A balanced and an indifferent attitude towards life and death is possible only when one has achieved spiritual steadfastness and confidence in the transcendental self through the practice of aparigraha. An aspirant practices complete detachment because absorption in the contemplation of the self is his prime objective. Death is not glorified here, but the right attitude with which the inevitable death is embraced by a spiritual aspirant is glorified. Those who do not understand this fundamental aspect of sallekhana mistake it to be suicide, but it can never be so. Sallekhana is instrumental in terminating the worldly sojourn where as suicide is regarded as the greatest sin.

Thus we see that sallekhana is a pious, noble and austere spiritual exercise – an exercise of transcending the mind and the physical realm through the practice of aparigraha. All that is required are complete detachment and desirelessness, surrender of the external self to the inner self in order to manifest the supreme self, vibrating within. Just as the closing balance and the opening balance of a bank account are the same, the thought color (leśya) in which one leaves the body, opens with the same in the next life, hence it is important to take care of this, in the last breath of one's life. And for this, management of the self throughout one's life is to be learnt through scriptural study, meditation, spiritual contemplation in the company of the right masters so that one develops right understanding, right spiritual confidence and right conduct. This exercise cannot be possible without devotion, sincerity, surrender, deep spiritual insight, forbearance, forgiveness, a balanced attitude towards pleasure and pain, renunciation and aparigraha.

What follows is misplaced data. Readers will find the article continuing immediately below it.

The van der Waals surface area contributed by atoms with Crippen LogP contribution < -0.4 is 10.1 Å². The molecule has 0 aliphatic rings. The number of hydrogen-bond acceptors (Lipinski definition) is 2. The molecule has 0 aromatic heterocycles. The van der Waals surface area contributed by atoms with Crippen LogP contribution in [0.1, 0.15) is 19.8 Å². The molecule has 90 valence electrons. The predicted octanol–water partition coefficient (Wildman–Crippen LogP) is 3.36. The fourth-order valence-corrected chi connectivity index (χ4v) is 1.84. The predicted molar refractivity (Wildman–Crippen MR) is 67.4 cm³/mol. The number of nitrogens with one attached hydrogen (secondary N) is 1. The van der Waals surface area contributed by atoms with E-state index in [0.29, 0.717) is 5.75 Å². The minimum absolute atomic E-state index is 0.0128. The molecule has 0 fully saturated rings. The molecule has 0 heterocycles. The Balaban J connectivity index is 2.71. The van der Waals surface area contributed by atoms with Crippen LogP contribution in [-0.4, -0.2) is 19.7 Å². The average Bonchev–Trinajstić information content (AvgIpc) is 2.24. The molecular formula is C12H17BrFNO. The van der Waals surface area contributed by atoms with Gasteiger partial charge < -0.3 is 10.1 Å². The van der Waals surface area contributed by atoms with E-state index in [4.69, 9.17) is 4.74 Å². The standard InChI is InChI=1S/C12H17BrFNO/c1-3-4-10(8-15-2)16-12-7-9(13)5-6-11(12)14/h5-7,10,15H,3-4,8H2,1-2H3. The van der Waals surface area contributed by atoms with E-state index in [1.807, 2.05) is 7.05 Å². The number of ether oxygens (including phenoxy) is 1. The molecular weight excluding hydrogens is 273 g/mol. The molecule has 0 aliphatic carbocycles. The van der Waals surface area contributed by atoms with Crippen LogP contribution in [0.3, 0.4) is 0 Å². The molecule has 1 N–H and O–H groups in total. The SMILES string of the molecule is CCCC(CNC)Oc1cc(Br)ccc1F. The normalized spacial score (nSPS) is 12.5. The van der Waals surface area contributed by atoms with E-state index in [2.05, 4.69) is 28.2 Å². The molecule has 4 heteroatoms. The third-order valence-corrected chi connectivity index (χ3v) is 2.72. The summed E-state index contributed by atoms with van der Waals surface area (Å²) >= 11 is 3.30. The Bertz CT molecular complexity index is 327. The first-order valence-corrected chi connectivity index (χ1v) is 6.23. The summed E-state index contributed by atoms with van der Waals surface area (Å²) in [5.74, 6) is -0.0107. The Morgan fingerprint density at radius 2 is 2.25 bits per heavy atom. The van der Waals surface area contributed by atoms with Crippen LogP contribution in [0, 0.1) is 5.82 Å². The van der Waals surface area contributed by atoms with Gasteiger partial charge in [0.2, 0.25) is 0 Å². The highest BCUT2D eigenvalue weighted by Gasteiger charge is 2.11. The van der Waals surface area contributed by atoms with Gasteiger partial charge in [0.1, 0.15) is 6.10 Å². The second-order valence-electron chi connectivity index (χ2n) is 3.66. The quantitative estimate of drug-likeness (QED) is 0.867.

The three desires of a Jain aspirant called manorathas are recalled by him every day and they are firstly to limit all possessions (limited parigraha), secondly to take to the vows and lead a life of self-restraint (complete aparigraha) and thirdly to take to sallekhana in the last stage of one's life, or when death becomes inevitable. Ardent Jains take to partial sallekhana when they retire for the day and before going to bed as follows: